November 10, 2015 Interview – New Politics
Artistic expression should not be definable, and most of all, it should not be predictable. That is exactly what Danish-American band New Politics likes to think as they reach for new heights with their third studio album, Vikings. Coming off major success with the 2013 album A Bad Girl In Harlem, featuring the hit single “Harlem,” New Politics have been heard everywhere from Rockstar Energy Uproar Festival in 2013, on the road with Fallout Boy in 2014, to on the mega-hit Disney film Frozen. Riding high and making big splashes, this success was only the tip of the iceberg for New Politics who now look to prove they will not stay confined within a corner as they explore new sounds. Recently we caught up with this upbeat trio for a personal look at the work behind Vikings, plans for the future, friendship, and much more.
CrypticRock.com – New Politics has seen a steady growth since their formation in 2009 over the course of three records. Tell us, what has the ride been like over the past couple of years?
Søren Hansen – It’s been crazy since “Harlem” started, and since that one did very well on the radio, everything kind of changed for us. I think the main thing for us is that we wanted to sound relevant to how we felt. All the three albums are very different, so we have gone through a lot of change as people and as a band. Even when we wrote the album, we didn’t think too hard, the stuff we were talking about, it’s all of these worlds; we always spoke about the whole revolution. A Bad Girl In Harlem, we have come to America and seen what it was all about. For us, we wanted to go to America really bad, it was one of our goals. Suddenly, we were in a situation where what we wrote about on the first album wasn’t as relevant then to when we wrote it. With Vikings, we have found a sound. New Politics has a sound that people recognize as New Politics. We had fun writing the album. We wrote most of it on tour while we were in the back of a bus with Fall Out Boy and Paramore. When it came to the songs, we didn’t try to write singles. The thing we were very focused on was not boxing ourselves in.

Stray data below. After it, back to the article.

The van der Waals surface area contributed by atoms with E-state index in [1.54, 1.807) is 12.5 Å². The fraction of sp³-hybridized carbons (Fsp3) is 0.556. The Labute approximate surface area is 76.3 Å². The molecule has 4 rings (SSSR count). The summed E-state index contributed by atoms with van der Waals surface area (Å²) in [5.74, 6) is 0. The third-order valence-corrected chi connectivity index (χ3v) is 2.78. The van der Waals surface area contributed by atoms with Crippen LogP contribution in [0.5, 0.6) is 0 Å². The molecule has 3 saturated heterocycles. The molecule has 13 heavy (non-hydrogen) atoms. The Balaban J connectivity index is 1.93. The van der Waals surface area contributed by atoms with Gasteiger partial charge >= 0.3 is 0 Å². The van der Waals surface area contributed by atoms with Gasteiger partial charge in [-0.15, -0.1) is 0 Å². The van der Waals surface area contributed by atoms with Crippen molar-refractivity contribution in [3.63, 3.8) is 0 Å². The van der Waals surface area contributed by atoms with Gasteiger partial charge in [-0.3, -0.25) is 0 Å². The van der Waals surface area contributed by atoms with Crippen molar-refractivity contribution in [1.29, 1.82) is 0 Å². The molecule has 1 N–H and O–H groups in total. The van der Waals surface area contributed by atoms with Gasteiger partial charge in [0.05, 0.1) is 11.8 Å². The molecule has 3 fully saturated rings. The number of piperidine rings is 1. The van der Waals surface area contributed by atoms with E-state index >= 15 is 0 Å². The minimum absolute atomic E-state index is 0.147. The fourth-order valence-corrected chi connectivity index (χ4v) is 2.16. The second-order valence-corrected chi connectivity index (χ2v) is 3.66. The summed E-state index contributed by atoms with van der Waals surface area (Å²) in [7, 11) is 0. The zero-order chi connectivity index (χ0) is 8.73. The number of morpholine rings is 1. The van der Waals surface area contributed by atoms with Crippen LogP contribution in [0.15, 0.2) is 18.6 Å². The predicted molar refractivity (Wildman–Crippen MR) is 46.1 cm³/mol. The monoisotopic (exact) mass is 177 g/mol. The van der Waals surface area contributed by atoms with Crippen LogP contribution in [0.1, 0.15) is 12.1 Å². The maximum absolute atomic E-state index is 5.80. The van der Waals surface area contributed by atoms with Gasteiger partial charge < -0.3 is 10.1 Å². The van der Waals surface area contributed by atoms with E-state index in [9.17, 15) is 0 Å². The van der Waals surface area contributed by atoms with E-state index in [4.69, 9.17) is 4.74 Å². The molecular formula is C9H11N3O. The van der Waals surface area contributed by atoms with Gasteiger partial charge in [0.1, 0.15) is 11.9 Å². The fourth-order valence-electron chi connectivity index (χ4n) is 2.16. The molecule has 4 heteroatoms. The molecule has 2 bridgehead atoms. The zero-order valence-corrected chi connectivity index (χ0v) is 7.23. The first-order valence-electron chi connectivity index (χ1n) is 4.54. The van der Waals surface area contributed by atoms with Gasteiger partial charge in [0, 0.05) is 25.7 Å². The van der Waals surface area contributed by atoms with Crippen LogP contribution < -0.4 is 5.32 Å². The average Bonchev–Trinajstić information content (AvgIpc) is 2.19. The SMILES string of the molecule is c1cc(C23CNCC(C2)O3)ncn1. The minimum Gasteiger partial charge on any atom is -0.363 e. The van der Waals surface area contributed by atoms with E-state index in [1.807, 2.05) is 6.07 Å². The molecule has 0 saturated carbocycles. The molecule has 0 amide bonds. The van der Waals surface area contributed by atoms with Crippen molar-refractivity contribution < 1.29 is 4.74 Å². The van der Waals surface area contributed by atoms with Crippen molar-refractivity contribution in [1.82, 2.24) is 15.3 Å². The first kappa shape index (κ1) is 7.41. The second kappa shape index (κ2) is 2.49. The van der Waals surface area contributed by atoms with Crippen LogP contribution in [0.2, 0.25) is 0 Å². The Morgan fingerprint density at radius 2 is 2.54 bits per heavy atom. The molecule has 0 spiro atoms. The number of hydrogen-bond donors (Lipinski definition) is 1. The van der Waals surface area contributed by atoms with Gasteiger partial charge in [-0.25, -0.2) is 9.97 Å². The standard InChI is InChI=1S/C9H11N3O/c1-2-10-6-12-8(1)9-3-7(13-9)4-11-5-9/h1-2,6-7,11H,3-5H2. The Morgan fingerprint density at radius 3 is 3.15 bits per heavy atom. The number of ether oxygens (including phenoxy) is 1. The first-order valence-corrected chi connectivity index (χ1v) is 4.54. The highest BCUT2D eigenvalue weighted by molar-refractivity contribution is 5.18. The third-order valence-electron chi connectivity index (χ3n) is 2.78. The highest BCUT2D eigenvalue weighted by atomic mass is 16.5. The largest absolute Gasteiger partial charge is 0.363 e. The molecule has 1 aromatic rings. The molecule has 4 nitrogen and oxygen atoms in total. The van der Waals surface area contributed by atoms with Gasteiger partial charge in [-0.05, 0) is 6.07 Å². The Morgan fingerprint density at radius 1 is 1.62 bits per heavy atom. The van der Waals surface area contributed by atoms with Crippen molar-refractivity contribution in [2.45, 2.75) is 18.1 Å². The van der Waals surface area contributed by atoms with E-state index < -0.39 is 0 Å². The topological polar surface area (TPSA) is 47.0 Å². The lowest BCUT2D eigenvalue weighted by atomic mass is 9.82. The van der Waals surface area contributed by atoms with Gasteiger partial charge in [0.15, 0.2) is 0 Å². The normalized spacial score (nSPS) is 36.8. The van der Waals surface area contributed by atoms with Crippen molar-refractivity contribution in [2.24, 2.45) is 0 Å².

David Boyd – Yes, we did not want to box ourselves into a sound or a specific world.
Søren Hansen – As an artist, you have to try to stay relevant and true to how you are feeling to a certain point. Vikings came very easy to us and it was really fun to write that album. We are super excited, now a couple of months, so we excited to go on tour and play the songs.
CrypticRock.com – Excellent, the origins of the band are in Denmark, but you decided to pick up and move to New York to further your career. Obviously, as you said, you wanted to make the move. It seems as though New Politics has really embraced the culture of New York City. Is that correct?
David Boyd – Yes, definitely. I think we have fallen in love with New York. I think that goes hand in hand with the experience of living here and everything we’ve gone through; just the roller coaster ride of writing Bad Girl in Harlem, and Vikings as well. America, in general, has a big influence on that. Looking back since we moved here five years ago, it’s something I cannot explain. When I go back to Denmark and explain to them the things we are doing, sometimes I have to stop myself. I mean, how can you explain to your friends back home what you are going through? That whole emotional process of living here, going through this and the experiences, is something you will cherish forever. There’s no way in fifty years, if we lived in India or wherever, there will always be a moment where you close your eyes and you look back, reflect, “This is the period when we lived in America.”